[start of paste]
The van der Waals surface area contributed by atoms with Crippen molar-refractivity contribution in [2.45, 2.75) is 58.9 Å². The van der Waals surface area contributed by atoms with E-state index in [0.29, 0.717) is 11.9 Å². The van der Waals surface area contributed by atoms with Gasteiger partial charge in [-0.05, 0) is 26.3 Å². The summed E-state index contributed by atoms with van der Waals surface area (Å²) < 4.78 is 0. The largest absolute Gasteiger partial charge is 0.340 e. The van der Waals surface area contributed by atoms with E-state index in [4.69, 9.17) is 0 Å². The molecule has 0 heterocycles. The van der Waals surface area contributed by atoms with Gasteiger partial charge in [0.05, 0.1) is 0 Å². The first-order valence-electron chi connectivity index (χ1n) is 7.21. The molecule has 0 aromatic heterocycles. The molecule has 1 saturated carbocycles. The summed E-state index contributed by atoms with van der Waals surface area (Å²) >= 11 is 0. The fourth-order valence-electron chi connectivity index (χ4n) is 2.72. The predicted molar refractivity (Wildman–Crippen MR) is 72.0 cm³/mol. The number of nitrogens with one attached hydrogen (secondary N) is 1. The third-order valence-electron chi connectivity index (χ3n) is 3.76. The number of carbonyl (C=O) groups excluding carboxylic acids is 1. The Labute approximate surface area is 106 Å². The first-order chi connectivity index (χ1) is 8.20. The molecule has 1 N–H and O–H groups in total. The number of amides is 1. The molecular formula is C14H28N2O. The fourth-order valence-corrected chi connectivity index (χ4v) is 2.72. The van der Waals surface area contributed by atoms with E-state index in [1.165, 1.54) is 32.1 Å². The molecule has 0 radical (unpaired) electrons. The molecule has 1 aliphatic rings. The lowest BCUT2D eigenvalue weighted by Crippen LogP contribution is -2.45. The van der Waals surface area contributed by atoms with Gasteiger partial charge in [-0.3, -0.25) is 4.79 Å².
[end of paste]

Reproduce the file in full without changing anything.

The van der Waals surface area contributed by atoms with Crippen molar-refractivity contribution in [2.45, 2.75) is 58.9 Å². The van der Waals surface area contributed by atoms with E-state index in [0.29, 0.717) is 11.9 Å². The van der Waals surface area contributed by atoms with Gasteiger partial charge in [-0.05, 0) is 26.3 Å². The summed E-state index contributed by atoms with van der Waals surface area (Å²) < 4.78 is 0. The largest absolute Gasteiger partial charge is 0.340 e. The van der Waals surface area contributed by atoms with E-state index in [4.69, 9.17) is 0 Å². The molecule has 0 heterocycles. The van der Waals surface area contributed by atoms with Gasteiger partial charge in [0.05, 0.1) is 0 Å². The first-order valence-electron chi connectivity index (χ1n) is 7.21. The molecule has 0 aromatic heterocycles. The molecule has 1 saturated carbocycles. The summed E-state index contributed by atoms with van der Waals surface area (Å²) >= 11 is 0. The fourth-order valence-electron chi connectivity index (χ4n) is 2.72. The predicted molar refractivity (Wildman–Crippen MR) is 72.0 cm³/mol. The number of nitrogens with one attached hydrogen (secondary N) is 1. The third-order valence-electron chi connectivity index (χ3n) is 3.76. The number of carbonyl (C=O) groups excluding carboxylic acids is 1. The Labute approximate surface area is 106 Å². The first-order chi connectivity index (χ1) is 8.20. The molecule has 1 N–H and O–H groups in total. The number of amides is 1. The molecular formula is C14H28N2O. The fourth-order valence-corrected chi connectivity index (χ4v) is 2.72. The van der Waals surface area contributed by atoms with E-state index in [1.165, 1.54) is 32.1 Å². The molecule has 0 radical (unpaired) electrons. The molecule has 1 aliphatic rings. The lowest BCUT2D eigenvalue weighted by Crippen LogP contribution is -2.45. The van der Waals surface area contributed by atoms with Gasteiger partial charge in [-0.3, -0.25) is 4.79 Å².